The California Cure Best Foot Forward: Dana Davis
The California Cure
Future of Medicine
When I awoke in the hospital recovery room in January 2006, a good 15 minutes passed while I wondered if the surgeons had actually removed my whole foot. I finally drummed up the courage to look under the sheet and discovered that my foot had been spared. Yes! I was missing a toe, but that seemed to pale in comparison. I’ve had about 15 corrective surgeries on my feet, all related to prolonged diabetes, but I had never lost a toe. Still, I was grateful. Not that it was wonderful news, but it wasn’t a disaster.
In just a few days, I was feeling better than I had in months.
I was first diagnosed with type 1 diabetes when I was seven—one day after I’d made trick-or-treating rounds in my Denver neighborhood and had eaten as much candy as possible. I was a skinny kid to begin with, but I had lost 15 pounds in a few months and was always exhausted and thirsty. My mom knew something was wrong and took me to the doctor.
All I remember is the doctor telling me I would have to take a shot once a day every day. He may have said “for the rest of your life,” but I was seven, and you don’t really compute that this is a forever thing. Mainly, I didn’t like feeling different from other kids. For me, chronic disease translated as chronic embarrassment.
When I look back at that time, I realize how lucky I was—my family didn’t treat me differently. I was never led to believe there was anything I couldn’t do because of my disease. When my mother first conveyed the news to my father, he said, “Fix it, Barbara.” That comment always pierces right to my heart. It must have been terrifying to have your little girl suffering with such a big disease. He was used to getting his own way in business, but this was not going to be an easy problem to solve.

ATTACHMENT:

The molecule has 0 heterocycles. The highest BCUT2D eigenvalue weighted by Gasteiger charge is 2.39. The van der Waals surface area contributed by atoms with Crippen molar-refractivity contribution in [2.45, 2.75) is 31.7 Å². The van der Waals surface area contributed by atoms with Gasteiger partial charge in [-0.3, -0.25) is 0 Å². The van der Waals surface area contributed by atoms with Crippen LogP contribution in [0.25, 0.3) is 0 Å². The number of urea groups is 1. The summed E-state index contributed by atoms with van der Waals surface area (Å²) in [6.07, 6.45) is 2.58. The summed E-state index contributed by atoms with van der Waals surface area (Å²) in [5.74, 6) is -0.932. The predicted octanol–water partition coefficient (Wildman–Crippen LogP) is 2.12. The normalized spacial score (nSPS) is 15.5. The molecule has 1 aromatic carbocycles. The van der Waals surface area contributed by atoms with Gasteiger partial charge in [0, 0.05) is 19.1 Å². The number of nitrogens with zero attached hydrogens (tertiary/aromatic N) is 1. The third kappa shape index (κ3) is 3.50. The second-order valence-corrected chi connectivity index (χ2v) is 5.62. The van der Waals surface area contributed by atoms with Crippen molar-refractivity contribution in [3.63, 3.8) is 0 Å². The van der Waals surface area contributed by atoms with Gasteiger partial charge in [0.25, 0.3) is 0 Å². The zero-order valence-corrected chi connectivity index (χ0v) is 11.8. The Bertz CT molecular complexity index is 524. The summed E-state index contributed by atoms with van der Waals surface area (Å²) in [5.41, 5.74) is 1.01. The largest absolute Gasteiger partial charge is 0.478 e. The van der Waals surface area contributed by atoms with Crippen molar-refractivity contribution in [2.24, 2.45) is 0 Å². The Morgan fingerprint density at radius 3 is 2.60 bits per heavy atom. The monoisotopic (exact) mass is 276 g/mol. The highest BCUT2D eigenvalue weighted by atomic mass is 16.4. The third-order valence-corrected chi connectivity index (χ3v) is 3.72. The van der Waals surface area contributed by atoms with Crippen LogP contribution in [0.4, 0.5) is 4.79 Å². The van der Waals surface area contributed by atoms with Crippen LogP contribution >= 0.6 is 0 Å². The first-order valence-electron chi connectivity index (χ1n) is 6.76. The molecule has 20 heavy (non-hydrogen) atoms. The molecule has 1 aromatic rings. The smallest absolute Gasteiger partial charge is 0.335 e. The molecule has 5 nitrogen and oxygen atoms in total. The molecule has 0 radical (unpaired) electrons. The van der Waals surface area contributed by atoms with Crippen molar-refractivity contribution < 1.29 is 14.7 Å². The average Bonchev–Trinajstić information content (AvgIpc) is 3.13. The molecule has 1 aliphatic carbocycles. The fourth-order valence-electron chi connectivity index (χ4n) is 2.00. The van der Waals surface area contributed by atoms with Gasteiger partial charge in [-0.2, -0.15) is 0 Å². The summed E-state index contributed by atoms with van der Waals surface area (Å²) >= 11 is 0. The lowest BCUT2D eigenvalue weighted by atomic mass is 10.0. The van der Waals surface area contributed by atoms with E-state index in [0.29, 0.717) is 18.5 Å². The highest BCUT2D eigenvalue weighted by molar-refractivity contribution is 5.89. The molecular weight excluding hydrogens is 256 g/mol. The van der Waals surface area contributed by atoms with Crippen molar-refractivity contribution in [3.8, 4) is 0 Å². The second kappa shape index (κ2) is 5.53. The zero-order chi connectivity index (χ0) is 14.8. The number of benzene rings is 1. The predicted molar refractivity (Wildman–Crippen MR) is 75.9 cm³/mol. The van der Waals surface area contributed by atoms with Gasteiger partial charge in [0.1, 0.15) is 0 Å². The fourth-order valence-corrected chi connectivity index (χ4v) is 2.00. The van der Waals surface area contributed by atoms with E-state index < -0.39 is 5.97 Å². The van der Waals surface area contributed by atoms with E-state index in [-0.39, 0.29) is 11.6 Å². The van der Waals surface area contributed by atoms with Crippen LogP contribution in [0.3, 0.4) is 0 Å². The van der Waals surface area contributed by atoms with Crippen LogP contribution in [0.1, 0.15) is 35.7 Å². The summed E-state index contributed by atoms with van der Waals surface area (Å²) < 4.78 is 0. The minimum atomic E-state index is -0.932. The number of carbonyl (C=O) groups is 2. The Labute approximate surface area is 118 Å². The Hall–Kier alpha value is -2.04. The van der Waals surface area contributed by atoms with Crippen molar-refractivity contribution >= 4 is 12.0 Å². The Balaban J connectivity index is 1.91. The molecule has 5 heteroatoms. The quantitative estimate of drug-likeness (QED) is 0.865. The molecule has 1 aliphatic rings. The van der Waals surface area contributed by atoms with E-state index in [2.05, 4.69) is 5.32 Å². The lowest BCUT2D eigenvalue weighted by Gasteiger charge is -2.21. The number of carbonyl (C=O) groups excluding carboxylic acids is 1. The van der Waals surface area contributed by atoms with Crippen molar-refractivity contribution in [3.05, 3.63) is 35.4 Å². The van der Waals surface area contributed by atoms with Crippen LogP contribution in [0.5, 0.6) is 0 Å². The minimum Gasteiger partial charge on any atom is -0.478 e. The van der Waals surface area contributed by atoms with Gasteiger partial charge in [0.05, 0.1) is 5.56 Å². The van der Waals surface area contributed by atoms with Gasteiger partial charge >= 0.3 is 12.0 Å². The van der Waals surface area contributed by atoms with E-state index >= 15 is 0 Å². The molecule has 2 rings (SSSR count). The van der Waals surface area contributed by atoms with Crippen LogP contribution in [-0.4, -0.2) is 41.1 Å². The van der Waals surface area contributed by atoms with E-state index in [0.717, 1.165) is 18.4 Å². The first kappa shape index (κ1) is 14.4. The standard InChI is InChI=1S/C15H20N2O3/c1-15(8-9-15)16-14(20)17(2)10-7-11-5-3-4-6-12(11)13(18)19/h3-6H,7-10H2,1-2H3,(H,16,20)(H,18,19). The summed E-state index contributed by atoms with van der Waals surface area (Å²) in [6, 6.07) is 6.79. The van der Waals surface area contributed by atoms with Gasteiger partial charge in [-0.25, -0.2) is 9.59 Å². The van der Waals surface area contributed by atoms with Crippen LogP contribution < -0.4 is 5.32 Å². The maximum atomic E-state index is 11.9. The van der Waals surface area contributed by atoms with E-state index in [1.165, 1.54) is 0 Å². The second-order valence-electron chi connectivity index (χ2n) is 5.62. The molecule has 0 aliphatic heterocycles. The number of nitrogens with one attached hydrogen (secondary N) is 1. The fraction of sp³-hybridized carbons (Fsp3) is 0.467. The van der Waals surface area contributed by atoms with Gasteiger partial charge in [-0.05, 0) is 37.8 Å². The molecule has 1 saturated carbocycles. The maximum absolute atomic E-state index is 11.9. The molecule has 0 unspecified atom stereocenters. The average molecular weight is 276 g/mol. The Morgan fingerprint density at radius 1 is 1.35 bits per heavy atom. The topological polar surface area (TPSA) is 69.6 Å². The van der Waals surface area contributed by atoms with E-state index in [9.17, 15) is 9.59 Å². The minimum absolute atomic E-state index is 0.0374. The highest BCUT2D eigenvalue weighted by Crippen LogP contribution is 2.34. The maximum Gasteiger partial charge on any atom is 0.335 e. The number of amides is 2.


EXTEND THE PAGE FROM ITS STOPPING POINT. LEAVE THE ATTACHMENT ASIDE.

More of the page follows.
Of course, my mother, Barbara Davis, really did set out to “fix” it. In 1977, she and my father, Marvin, launched the Children’s Diabetes Foundation in Denver, which has treated more than 5,000 needy children and given them access to proper care and education. The following year, she started the Carousel of Hope Ball to benefit kids who suffer from diabetes, which has to date raised more than $70 million.
We moved to Los Angeles when I was in my early twenties. I went on to get my masters in education at USC and then taught kindergarten at John Thomas Dye for 15 years. It was a job I loved, but finally my doctors recommended I stop teaching because my condition was exacerbated by long hours on my feet in the classroom. It was hard to leave those kids and my job, but I also knew the time had come. This wasn’t a fight I was going win.
All through my life, I tried to find fashionable shoes that would accommodate my orthotics or at least provide stability and support, but there was just nothing out there. It seemed strange to me that women couldn’t buy properly engineered shoes that were also stylish. After consulting with a podiatric surgeon, pedorthist and a whole team of foot-care professionals, we developed Dana Davis Shoes, which have a proprietary technology that features built-in or removable orthotics. Of course, the shoes aren’t just for women with foot problems but for all women.
I don’t want to sound like I love being diabetic, but I do love the person I have become because of this disease. My footwear line only exists because I have firsthand knowledge and expertise that has come out of managing my disease. Whether through my parents’ foundation or my new collection, at the end of the day it’s difficult for me to regret a condition that has helped so many others. And as a homage to the inspiration behind the Dana Davis line, I actually named my holding company Nine Toes Productions.